OGDEN -- After a long period of inactivity, discussion on the possible Ogden streetcar is heating up again.
Officials from Utah Transit Authority, Wasatch Front Regional Council and Utah Department of Transportation participated in an Ogden City Council work session Tuesday night, discussing the future of the Ogden Transit Project.
The project aims to provide high-quality transit between Ogden's downtown and Weber State University and could result in a streetcar system.
The proposed project has been around for years -- it first showed up on the WFRC's Regional Transportation Plan in the 1990s -- but discussions quieted after a draft report analyzing possible alternatives for the project was released in 2011.
The last time the project was given any meaningful public discussion was in January 2012, when the city council held a fact-finding work session to discuss the viability of the streetcar option.
But UTA officials say an additional study is needed and if the city wants to move forward with the project, the time to do it is now.
Hal Johnson, project development manager at UTA said that in order to move forward, the project's cost, projected ridership, alignment and mode will all have to be identified.
UTA estimates a study to do those things would cost $745,000. UTA, Ogden city and UDOT would all contribute to the study.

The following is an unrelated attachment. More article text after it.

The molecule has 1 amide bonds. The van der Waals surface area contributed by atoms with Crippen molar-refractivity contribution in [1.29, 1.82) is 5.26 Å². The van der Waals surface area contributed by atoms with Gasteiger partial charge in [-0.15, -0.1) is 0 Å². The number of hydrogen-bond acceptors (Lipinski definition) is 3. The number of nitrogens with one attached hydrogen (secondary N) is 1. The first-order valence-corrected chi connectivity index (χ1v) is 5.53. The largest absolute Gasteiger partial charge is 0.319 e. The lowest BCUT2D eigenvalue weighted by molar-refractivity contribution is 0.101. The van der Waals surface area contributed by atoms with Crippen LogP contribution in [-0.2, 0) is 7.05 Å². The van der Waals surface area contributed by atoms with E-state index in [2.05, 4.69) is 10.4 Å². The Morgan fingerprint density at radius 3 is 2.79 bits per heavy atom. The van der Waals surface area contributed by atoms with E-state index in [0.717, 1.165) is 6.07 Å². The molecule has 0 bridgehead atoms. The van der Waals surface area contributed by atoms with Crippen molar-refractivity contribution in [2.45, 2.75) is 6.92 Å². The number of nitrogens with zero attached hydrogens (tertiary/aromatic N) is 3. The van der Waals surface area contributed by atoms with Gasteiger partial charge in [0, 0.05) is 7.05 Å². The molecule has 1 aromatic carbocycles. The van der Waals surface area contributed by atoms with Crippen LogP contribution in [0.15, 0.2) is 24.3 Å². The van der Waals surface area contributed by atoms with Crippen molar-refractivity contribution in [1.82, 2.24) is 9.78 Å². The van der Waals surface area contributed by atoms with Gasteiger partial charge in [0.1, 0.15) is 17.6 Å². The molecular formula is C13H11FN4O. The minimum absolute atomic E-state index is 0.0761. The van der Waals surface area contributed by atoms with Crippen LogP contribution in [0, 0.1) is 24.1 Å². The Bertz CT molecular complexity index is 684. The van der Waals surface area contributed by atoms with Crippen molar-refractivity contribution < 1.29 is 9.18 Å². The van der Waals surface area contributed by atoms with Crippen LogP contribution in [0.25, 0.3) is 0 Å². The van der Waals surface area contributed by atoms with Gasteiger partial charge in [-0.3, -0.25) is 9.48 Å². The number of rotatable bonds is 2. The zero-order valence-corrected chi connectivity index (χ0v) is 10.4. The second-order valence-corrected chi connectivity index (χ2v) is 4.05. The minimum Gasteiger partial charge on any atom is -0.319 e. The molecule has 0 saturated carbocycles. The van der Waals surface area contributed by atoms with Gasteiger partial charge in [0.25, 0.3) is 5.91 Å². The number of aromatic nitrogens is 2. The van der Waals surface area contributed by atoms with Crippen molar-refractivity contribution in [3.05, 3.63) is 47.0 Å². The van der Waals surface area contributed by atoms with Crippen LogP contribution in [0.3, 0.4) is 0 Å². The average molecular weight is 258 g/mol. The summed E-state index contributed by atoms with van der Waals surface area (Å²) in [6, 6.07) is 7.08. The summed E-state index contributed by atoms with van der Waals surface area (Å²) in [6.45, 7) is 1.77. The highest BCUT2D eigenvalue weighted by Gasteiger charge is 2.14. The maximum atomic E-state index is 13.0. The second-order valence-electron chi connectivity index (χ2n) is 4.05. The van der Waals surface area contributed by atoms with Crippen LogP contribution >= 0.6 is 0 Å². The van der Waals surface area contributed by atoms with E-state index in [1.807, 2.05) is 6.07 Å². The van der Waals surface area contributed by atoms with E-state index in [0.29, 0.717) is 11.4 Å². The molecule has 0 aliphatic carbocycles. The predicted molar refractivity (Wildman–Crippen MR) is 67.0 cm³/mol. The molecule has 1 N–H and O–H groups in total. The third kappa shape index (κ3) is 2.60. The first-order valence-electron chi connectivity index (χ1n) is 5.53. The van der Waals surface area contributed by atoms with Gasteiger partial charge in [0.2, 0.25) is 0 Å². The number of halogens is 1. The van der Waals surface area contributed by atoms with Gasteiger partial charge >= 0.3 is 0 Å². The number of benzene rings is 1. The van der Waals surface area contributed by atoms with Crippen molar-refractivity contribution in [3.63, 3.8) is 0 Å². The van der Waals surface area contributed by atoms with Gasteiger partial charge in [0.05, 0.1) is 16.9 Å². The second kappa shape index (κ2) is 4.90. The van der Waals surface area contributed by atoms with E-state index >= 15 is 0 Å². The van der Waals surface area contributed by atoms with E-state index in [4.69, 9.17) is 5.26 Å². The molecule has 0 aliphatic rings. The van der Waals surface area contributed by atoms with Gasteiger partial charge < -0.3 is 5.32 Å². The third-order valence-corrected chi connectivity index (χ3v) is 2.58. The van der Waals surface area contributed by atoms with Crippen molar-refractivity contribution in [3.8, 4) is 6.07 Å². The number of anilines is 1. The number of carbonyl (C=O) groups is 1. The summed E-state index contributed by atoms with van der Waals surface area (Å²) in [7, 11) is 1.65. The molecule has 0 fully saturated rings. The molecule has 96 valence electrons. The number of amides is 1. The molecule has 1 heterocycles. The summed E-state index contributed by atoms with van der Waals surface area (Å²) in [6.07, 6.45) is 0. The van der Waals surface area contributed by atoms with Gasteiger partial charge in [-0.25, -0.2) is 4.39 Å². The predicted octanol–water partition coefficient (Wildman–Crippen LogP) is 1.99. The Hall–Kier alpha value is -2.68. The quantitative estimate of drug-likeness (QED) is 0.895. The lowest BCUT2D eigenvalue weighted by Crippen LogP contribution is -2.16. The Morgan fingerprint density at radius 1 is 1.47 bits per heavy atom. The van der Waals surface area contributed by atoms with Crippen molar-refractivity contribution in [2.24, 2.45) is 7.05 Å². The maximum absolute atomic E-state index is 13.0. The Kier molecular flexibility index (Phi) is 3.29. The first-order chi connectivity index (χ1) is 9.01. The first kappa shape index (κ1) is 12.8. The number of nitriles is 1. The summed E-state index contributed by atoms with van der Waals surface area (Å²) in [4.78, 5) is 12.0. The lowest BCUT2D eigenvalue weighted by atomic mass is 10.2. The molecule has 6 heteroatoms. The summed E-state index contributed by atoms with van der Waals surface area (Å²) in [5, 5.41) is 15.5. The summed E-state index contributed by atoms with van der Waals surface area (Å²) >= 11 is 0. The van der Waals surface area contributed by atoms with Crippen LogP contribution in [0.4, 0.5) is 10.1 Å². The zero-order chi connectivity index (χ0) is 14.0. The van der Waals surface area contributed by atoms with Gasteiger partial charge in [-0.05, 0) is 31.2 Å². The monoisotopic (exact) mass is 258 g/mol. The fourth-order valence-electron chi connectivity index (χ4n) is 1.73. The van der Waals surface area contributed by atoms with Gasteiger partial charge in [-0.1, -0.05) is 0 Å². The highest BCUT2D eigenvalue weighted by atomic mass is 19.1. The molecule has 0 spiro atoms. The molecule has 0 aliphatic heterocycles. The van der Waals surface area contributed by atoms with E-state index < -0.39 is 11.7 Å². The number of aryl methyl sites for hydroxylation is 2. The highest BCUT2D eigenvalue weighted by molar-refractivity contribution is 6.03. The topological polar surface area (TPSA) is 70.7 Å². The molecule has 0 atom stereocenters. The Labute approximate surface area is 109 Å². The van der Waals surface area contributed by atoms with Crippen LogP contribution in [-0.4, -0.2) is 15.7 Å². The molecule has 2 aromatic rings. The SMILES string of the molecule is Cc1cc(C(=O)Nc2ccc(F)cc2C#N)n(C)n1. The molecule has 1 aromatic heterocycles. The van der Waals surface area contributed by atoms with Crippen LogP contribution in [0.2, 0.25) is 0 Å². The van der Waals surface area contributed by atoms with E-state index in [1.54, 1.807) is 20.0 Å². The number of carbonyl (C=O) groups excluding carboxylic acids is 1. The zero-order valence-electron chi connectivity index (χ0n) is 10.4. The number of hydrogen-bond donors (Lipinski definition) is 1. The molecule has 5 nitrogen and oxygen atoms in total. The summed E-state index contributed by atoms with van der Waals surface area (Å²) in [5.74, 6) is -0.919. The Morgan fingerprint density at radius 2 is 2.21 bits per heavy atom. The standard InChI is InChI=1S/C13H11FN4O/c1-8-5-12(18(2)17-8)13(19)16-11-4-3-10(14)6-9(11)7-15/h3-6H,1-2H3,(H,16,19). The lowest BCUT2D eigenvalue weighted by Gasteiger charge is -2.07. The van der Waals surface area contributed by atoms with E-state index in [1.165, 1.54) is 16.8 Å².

"The purpose of (the study) is to really make a business case for this," Johnson said. "But ultimately we want to see a grand opening of some kind. That's always the most exciting thing."
Ogden City Council Executive Director Bill Cook said money is needed from the Weber Area Council of Governments to help fund a portion of the study.
Cook said requests for the next round of WACOG funding are due by June 3. He said a joint resolution between the city administration and the council, indicating the city's intention to move forward with the study, would need to be adopted by May 21.
"The city needs to step forward and commit," Cook said. "That's an important move."
Ogden Mayor Mike Caldwell said the city is looking to find out the cost-per-mile difference between a streetcar and a modified Bus Rapid Transit system, which has also been discussed as a potential outcome.
"We're trying to find out what system will serve the most people and what will provide the biggest economic benefit for Ogden," he said.
Caldwell said whatever the outcome may be, the need to develop a transit corridor to WSU is not just an Ogden city need, it's a regional need.
"There so many people tied to Weber State," the mayor said. "And they aren't all just living in Ogden."